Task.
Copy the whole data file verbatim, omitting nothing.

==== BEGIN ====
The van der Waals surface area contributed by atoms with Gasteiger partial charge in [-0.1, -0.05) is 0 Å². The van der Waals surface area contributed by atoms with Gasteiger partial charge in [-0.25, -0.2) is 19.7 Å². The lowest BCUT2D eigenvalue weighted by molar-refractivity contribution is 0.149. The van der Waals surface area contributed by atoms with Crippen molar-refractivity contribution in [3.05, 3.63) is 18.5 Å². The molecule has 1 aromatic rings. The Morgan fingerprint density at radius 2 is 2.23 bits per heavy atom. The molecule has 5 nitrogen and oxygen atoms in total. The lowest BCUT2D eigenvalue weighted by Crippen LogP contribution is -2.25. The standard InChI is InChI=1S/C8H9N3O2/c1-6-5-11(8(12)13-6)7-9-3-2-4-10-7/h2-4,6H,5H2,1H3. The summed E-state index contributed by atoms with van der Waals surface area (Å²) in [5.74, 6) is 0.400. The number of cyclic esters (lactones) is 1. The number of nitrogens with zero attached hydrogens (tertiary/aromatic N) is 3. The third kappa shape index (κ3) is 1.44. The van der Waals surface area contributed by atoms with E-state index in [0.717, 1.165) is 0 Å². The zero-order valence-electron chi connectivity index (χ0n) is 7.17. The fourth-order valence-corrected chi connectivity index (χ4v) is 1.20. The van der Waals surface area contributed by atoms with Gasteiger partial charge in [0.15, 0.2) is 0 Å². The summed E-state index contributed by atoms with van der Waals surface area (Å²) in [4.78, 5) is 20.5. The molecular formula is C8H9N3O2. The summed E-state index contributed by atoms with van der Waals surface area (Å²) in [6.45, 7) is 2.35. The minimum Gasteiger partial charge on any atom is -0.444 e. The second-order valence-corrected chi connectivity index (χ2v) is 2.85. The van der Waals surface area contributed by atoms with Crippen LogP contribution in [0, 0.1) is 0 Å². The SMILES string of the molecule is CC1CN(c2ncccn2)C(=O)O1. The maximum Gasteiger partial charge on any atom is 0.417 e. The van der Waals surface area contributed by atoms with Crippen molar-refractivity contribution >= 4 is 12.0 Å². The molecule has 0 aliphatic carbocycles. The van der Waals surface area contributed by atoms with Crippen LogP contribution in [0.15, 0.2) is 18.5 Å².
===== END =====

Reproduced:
The van der Waals surface area contributed by atoms with Gasteiger partial charge in [-0.1, -0.05) is 0 Å². The van der Waals surface area contributed by atoms with Gasteiger partial charge in [-0.25, -0.2) is 19.7 Å². The lowest BCUT2D eigenvalue weighted by molar-refractivity contribution is 0.149. The van der Waals surface area contributed by atoms with Crippen molar-refractivity contribution in [3.05, 3.63) is 18.5 Å². The molecule has 1 aromatic rings. The Morgan fingerprint density at radius 2 is 2.23 bits per heavy atom. The molecule has 5 nitrogen and oxygen atoms in total. The lowest BCUT2D eigenvalue weighted by Crippen LogP contribution is -2.25. The standard InChI is InChI=1S/C8H9N3O2/c1-6-5-11(8(12)13-6)7-9-3-2-4-10-7/h2-4,6H,5H2,1H3. The summed E-state index contributed by atoms with van der Waals surface area (Å²) in [5.74, 6) is 0.400. The number of cyclic esters (lactones) is 1. The number of nitrogens with zero attached hydrogens (tertiary/aromatic N) is 3. The third kappa shape index (κ3) is 1.44. The van der Waals surface area contributed by atoms with E-state index in [0.717, 1.165) is 0 Å². The zero-order valence-electron chi connectivity index (χ0n) is 7.17. The fourth-order valence-corrected chi connectivity index (χ4v) is 1.20. The van der Waals surface area contributed by atoms with Gasteiger partial charge in [0.15, 0.2) is 0 Å². The summed E-state index contributed by atoms with van der Waals surface area (Å²) in [4.78, 5) is 20.5. The molecular formula is C8H9N3O2. The summed E-state index contributed by atoms with van der Waals surface area (Å²) in [6.45, 7) is 2.35. The minimum Gasteiger partial charge on any atom is -0.444 e. The second-order valence-corrected chi connectivity index (χ2v) is 2.85. The van der Waals surface area contributed by atoms with Crippen LogP contribution in [0, 0.1) is 0 Å². The SMILES string of the molecule is CC1CN(c2ncccn2)C(=O)O1. The maximum Gasteiger partial charge on any atom is 0.417 e. The van der Waals surface area contributed by atoms with Crippen molar-refractivity contribution >= 4 is 12.0 Å². The molecule has 0 aliphatic carbocycles. The van der Waals surface area contributed by atoms with Crippen LogP contribution in [0.15, 0.2) is 18.5 Å².